Libya's Army Finally Fights Back

In the early hours of Monday morning, the streets of Benghazi witnessed heavy fighting between the units from the national army's Special Forces units and extremists militants from the jihadi group Ansar al-Sharia. The clashes left nine dead and dozens injured, including civilians.

Ansar al-Sharia is the same group suspected of killing United States Ambassador to Libya Christopher Stevens during an attack on the American consulate in Benghazi in September 2012. The latest clashes erupted when Ansar al-Sharia militants targeted one of the Libyan army's special forces units in the city, according to Wanis Abu Khamada, the special forces commander. Ansar al-Sharia has been putting out a rather different version of events. The jihadis claim they were harassed by soldiers from the Special Forces at a checkpoint near their headquarters in Benghazi. In this version, the army was trying to provoke Ansar into fighting, thus giving the government an excuse to campaign against their presence in the city.

Residents of Benghazi took to the streets in support of the army, denouncing the actions of Ansar al-Sharia and repeating the call for all militias in the country to be disbanded. (The photo above shows participants in the demonstrations holding a poster that says "I love Benghazi.") This is not the first time that Ansar al-Sharia has been the target of public anger and mass protests. Following the killing of Ambassador Stevens, thousands marched in Benghazi against the group and managed to drive them out of their bases and out of the city altogether. Nevertheless, Ansar al-Sharia returned to the city quietly a few weeks later. Its members carried on their activities with a special focus on charitable work in a bid to win public sympathy and support. But this public relations effort was successful only up to a point.

The latest clashes in Benghazi are significant because this is the first time that  government forces have confronted armed militias in the city. After hours of fighting, the army units managed to push Ansar al-Sharia out of their strongholds in Benghazi and took control of their bases. It remains unclear where the bulk of the group's forces have gone, or if any of the militants have been arrested. On Wednesday morning, at least four special forces members were killed in a suspected Ansar al-Sharia attack on a checkpoint east of Benghazi. Over the last few days, the situation in Benghazi has been tense and fighting continues both inside the city and in towns to the East.

The Benghazi Local Council, civil society groups, and the council of elders in the city have called for a general strike until the authorities in Tripoli take serious action to shore up security. The national army and police have been sidelined for some time, while preferential treatment has been given to armed militias that have coerced the government to strengthen their position by demanding legal and political recognition (not to mention billions in financial support).

During his visit to Benghazi on Monday, Prime Minister Zeidan and other government officials supported the people's demands to disband the militias and to extend official recognition only to the national army and police forces. Yet there are still some significant political forces within the national parliament that continue working hard to protect the interests of militias that are linked to them either politically or ideologically.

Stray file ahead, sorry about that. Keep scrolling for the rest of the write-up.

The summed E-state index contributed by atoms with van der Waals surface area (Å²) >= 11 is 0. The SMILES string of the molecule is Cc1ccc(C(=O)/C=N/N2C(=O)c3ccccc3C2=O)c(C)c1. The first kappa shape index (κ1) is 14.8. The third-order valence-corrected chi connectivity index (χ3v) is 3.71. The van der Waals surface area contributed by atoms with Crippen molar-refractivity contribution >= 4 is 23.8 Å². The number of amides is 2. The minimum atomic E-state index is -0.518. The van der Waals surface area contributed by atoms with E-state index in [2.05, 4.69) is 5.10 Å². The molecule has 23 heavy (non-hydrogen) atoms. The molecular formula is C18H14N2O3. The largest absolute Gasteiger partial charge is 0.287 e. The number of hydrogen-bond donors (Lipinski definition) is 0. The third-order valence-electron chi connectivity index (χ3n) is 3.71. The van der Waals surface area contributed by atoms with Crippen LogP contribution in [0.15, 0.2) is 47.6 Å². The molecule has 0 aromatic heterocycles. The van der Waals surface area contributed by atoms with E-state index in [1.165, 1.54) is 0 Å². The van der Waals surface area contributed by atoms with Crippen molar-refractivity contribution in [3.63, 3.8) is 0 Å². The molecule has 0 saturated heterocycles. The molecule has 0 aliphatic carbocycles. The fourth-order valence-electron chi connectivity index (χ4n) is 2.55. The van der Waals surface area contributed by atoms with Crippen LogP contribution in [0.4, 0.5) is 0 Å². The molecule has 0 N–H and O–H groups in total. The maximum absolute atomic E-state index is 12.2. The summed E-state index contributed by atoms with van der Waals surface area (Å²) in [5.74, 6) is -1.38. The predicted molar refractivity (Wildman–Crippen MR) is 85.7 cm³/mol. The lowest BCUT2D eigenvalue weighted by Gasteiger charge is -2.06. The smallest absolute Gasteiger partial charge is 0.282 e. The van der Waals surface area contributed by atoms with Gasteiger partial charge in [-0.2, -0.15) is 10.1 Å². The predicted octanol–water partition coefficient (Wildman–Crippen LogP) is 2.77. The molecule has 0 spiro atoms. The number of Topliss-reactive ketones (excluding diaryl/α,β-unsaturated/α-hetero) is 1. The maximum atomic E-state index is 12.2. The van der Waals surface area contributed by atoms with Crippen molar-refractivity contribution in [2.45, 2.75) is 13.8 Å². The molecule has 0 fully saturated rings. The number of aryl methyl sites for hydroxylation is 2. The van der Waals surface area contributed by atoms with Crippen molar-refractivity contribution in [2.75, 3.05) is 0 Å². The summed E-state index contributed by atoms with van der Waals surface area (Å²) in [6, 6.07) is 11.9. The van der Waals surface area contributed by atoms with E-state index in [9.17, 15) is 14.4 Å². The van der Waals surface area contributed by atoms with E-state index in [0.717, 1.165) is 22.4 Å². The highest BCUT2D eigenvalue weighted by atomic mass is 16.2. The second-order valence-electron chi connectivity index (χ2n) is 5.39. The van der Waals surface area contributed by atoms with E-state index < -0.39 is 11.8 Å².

Although government forces have successfully pushed Ansar al-Sharia out of Benghazi for now, many locals fear the militia may choose to retaliate. In particular, some observers worry that the group may be changing its tactics. As the people of Benghazi and the armed forces join hands against the militants, public places could become a prime target for attacks. These fears were reaffirmed when a member of Ansar al-Sharia's Shura Council appeared on Libyan TV and declared the government, army, and lawmakers to be infidels, while promising death to those who oppose the jihadis' strict application of sharia law. Other figures from Ansar al-Sharia tried later to play down his comments.

For the authorities in Libya to succeed in controlling the security situation and the threat that armed militias pose to the country's democratic transition, they need to localize their efforts. They have to empower local security agencies and commanders throughout the country by granting them appropriate authority to respond to local communities' needs. In addition, local police and army forces must have the political and financial support of the central authorities in order to feel confident that they can take full responsibility for local security arrangements. Localization would also help to counter recruitment campaigns by armed groups such as Ansar al-Sharia, which sometimes offer an attractive alternative to the many unemployed young men in the country.

U.S. Principal Deputy Assistant Secretary of State for Near Eastern Affairs Richard Schmiere came up with a fitting summary of the situation in Libya during his recent testimony to a Senate subcommittee: "Libya is not one big mess, it is a bunch of little messes that are not very related." The Libyan government and its allies in the West need to acknowledge this reality and incorporate it in their plans to bring stability. Security, political, and economic efforts must be localized to help resolve those "little messes." "One size fits all" won't work.